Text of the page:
Hitzer 608

duramaxsp33d
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Post Fri. Jul. 23, 2010 1:24 pm

Is the hitzer 608 avaliable in a rear vent or top vent only?


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robb
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Stove/Furnace Make: Hitzer
Stove/Furnace Model: 608 stoker
Location: Lancaster County, PA

Post Fri. Jul. 23, 2010 3:32 pm

I believe top vent only....Mine comes out the top in front of the hopper....there is a fresh air vent hook up for use with DV blower or you cycle it back to the combustion blower (or something like that) I don't have mine fully hooked up yet it is new...still laying the slate on the hearth and stone on the wall...

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EarthWindandFire
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Post Tue. Jan. 31, 2012 2:00 pm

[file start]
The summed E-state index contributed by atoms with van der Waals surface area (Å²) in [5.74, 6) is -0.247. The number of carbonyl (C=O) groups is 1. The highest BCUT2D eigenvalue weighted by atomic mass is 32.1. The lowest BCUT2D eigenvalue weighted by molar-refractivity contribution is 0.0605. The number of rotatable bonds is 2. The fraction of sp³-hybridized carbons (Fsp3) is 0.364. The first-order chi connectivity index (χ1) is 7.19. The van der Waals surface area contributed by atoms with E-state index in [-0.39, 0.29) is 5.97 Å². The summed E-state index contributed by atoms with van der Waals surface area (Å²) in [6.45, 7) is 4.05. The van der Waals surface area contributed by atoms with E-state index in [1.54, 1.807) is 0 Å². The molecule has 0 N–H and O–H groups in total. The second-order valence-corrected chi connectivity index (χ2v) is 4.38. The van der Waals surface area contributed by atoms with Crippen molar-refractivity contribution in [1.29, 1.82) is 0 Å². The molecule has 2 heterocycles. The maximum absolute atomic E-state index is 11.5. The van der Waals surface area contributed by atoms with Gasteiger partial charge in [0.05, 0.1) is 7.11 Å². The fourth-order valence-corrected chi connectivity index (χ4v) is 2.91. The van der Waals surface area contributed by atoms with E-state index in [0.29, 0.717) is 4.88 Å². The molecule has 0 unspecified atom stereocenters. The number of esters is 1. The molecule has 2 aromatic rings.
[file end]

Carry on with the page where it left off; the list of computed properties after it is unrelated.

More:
For those interested in this stove, now or in the near future, the cost is about $ 3,375.00 depending on the dealer.

JIMTORL
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Post Tue. Jan. 31, 2012 4:38 pm

Are you sure on that price :shock: ? Mine was more than $1,000.00 less but this is my second year with it.

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EarthWindandFire
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Post Wed. Feb. 01, 2012 10:12 am

I have seen very different pricing like you have. A retailer in Vermont is currently selling the 608 at $ 2,099.00 dollars and another guy is selling them at $ 2,650.00.

Like anything else, geographic location and good old-fashioned shopping around could save you a lot of money. But the fact remains, I was quoted $ 3,375.00 here in Connecticut.

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LsFarm
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Post Wed. Feb. 01, 2012 1:07 pm

If you need a rear vent hopper fed stoker stove, Leisure Line offers rear vent models of several of their products.. I've had a pioneer with a rear vent, and a HiFIre I with a rear vent.